Holyrood voted by 63 to 61 in September last year to “halt” the use of assessments on youngsters in the first year of primary – championed by Education Secretary John Swinney – with all opposition parties uniting to defeat the Scottish Government.
But figures released to the Scottish Liberal Democrats show since then, 5,658 literacy assessments and 5,870 numeracy assessments have been completed, totalling 11,528 tests.
Ministers were unable to say how many children had done both tests between 20 September last year and the recent Easter holiday.
While the vote last year was not binding on the Scottish Government, Liberal Democrats insisted the continued use of national assessments in P1 showed ministers were treating parliament with “contempt”.
Education spokesman Tavish Scott said: “Parliament voted to halt the national testing of four and five-year-old children, but that has been breached 11,528 times already. Tens of thousands more tests will happen over the coming weeks.”
While First Minister Nicola Sturgeon has this week warned against “creeping” efforts from Westminster to claw back powers from Holyrood, Scott said: “The First Minister can’t pretend to be the protector of the parliament’s powers while at the same time ignoring its unambiguous decision.
“Teachers are clear that these national tests for P1s tell them nothing they do not already know. They are exasperated by what a waste of time they are.”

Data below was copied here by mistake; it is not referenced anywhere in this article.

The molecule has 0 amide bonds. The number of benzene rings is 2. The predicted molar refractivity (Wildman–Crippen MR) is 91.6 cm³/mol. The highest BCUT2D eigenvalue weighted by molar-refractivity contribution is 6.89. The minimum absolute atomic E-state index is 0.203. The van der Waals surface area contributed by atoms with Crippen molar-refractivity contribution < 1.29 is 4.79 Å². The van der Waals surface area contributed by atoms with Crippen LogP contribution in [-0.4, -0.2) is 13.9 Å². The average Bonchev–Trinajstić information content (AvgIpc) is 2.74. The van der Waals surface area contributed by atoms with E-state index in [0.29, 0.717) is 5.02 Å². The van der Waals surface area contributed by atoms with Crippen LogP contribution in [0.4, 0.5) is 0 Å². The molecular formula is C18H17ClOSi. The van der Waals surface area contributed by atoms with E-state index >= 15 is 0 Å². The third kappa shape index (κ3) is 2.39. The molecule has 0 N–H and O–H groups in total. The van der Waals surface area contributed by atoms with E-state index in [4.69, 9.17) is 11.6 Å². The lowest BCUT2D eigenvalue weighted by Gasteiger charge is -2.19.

He also insisted a report by Holyrood’s education committee “confirmed that there was no evidence for the imposition of testing on Scotland’s youngest school children”. Scottish national standardised assessments (SNSA) were introduced for P1, P4, P7 and S3 pupils in 2017 to help measure the attainment gap in schools.
But some teachers, education unions and all opposition parties are against their use for P1 pupils, with the tests said to have left some youngsters in tears.
A Scottish Government spokesman said: “We have made clear that assessment has long been an important part of the improvement agenda and teachers with experience of using the assessments have spoken of how useful they are as one of a range of ways to gauge a pupil’s progression. “It is important to further evaluate how the assessments are working, which is why we have commissioned an independent review of P1 assessments to reconsider the evidence.” The outcome of that review is due to be published this month.